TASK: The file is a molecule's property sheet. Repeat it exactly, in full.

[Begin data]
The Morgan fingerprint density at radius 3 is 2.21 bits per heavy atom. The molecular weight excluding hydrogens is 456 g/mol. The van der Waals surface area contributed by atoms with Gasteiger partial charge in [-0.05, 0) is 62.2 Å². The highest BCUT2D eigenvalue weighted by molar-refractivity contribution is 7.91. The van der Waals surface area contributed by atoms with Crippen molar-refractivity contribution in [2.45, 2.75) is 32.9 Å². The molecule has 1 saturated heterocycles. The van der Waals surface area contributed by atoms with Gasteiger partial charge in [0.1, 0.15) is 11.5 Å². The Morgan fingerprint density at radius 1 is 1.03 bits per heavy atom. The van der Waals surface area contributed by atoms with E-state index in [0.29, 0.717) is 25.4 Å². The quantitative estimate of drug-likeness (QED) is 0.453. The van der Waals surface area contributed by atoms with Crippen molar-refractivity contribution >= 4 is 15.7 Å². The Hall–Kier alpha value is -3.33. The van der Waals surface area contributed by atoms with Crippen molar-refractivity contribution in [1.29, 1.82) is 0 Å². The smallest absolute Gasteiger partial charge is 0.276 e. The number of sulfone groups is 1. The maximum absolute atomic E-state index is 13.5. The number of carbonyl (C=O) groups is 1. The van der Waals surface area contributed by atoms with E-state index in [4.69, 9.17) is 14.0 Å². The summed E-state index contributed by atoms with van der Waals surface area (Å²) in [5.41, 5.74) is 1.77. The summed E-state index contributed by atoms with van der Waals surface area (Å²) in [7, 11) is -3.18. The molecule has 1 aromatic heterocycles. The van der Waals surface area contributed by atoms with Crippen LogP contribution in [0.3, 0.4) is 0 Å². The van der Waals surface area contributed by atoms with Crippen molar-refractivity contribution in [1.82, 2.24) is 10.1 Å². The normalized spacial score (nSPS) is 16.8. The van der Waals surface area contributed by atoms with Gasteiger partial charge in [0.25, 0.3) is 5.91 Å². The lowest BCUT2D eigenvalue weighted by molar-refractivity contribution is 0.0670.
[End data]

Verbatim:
The Morgan fingerprint density at radius 3 is 2.21 bits per heavy atom. The molecular weight excluding hydrogens is 456 g/mol. The van der Waals surface area contributed by atoms with Gasteiger partial charge in [-0.05, 0) is 62.2 Å². The highest BCUT2D eigenvalue weighted by molar-refractivity contribution is 7.91. The van der Waals surface area contributed by atoms with Crippen molar-refractivity contribution in [2.45, 2.75) is 32.9 Å². The molecule has 1 saturated heterocycles. The van der Waals surface area contributed by atoms with Gasteiger partial charge in [0.1, 0.15) is 11.5 Å². The Morgan fingerprint density at radius 1 is 1.03 bits per heavy atom. The van der Waals surface area contributed by atoms with E-state index in [0.29, 0.717) is 25.4 Å². The quantitative estimate of drug-likeness (QED) is 0.453. The van der Waals surface area contributed by atoms with Crippen molar-refractivity contribution >= 4 is 15.7 Å². The Hall–Kier alpha value is -3.33. The van der Waals surface area contributed by atoms with Crippen molar-refractivity contribution in [1.29, 1.82) is 0 Å². The smallest absolute Gasteiger partial charge is 0.276 e. The number of sulfone groups is 1. The maximum absolute atomic E-state index is 13.5. The number of carbonyl (C=O) groups is 1. The van der Waals surface area contributed by atoms with E-state index in [4.69, 9.17) is 14.0 Å². The summed E-state index contributed by atoms with van der Waals surface area (Å²) in [5.41, 5.74) is 1.77. The summed E-state index contributed by atoms with van der Waals surface area (Å²) in [7, 11) is -3.18. The molecule has 1 aromatic heterocycles. The van der Waals surface area contributed by atoms with Crippen LogP contribution in [0.3, 0.4) is 0 Å². The van der Waals surface area contributed by atoms with Crippen molar-refractivity contribution in [1.82, 2.24) is 10.1 Å². The normalized spacial score (nSPS) is 16.8. The van der Waals surface area contributed by atoms with Gasteiger partial charge in [0.25, 0.3) is 5.91 Å². The lowest BCUT2D eigenvalue weighted by molar-refractivity contribution is 0.0670.